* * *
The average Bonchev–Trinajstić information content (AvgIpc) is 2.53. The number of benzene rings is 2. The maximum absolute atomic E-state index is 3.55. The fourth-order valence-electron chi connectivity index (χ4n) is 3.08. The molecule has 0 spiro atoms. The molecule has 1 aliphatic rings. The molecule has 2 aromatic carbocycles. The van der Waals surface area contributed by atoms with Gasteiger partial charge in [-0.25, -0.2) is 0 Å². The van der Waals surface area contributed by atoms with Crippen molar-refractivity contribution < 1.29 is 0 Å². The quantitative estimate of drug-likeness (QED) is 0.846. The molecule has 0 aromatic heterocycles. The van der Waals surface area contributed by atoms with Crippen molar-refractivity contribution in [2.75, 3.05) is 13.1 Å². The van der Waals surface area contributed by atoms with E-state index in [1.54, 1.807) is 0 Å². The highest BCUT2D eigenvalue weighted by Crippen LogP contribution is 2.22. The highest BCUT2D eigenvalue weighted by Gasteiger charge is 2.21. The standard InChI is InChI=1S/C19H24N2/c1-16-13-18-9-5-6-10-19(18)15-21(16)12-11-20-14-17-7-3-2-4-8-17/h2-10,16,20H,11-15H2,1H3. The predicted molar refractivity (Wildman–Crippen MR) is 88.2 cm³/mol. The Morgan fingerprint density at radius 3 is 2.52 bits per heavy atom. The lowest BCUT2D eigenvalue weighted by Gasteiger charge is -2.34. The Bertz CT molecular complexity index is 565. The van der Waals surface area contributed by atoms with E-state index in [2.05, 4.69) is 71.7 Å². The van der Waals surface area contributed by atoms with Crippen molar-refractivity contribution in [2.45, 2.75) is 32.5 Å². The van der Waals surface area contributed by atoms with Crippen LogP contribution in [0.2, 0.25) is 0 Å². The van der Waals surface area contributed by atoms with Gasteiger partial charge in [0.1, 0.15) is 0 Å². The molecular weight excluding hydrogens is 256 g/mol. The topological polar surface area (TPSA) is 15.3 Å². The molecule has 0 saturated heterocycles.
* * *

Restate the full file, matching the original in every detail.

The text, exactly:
The average Bonchev–Trinajstić information content (AvgIpc) is 2.53. The number of benzene rings is 2. The maximum absolute atomic E-state index is 3.55. The fourth-order valence-electron chi connectivity index (χ4n) is 3.08. The molecule has 0 spiro atoms. The molecule has 1 aliphatic rings. The molecule has 2 aromatic carbocycles. The van der Waals surface area contributed by atoms with Gasteiger partial charge in [-0.25, -0.2) is 0 Å². The van der Waals surface area contributed by atoms with Crippen molar-refractivity contribution < 1.29 is 0 Å². The quantitative estimate of drug-likeness (QED) is 0.846. The molecule has 0 aromatic heterocycles. The van der Waals surface area contributed by atoms with Crippen molar-refractivity contribution in [2.75, 3.05) is 13.1 Å². The van der Waals surface area contributed by atoms with E-state index in [1.54, 1.807) is 0 Å². The highest BCUT2D eigenvalue weighted by Crippen LogP contribution is 2.22. The highest BCUT2D eigenvalue weighted by Gasteiger charge is 2.21. The standard InChI is InChI=1S/C19H24N2/c1-16-13-18-9-5-6-10-19(18)15-21(16)12-11-20-14-17-7-3-2-4-8-17/h2-10,16,20H,11-15H2,1H3. The predicted molar refractivity (Wildman–Crippen MR) is 88.2 cm³/mol. The Morgan fingerprint density at radius 3 is 2.52 bits per heavy atom. The lowest BCUT2D eigenvalue weighted by Gasteiger charge is -2.34. The Bertz CT molecular complexity index is 565. The van der Waals surface area contributed by atoms with E-state index in [2.05, 4.69) is 71.7 Å². The van der Waals surface area contributed by atoms with Crippen molar-refractivity contribution in [2.45, 2.75) is 32.5 Å². The van der Waals surface area contributed by atoms with Crippen LogP contribution in [0.2, 0.25) is 0 Å². The van der Waals surface area contributed by atoms with Gasteiger partial charge in [0.1, 0.15) is 0 Å². The molecular weight excluding hydrogens is 256 g/mol. The topological polar surface area (TPSA) is 15.3 Å². The molecule has 0 saturated heterocycles.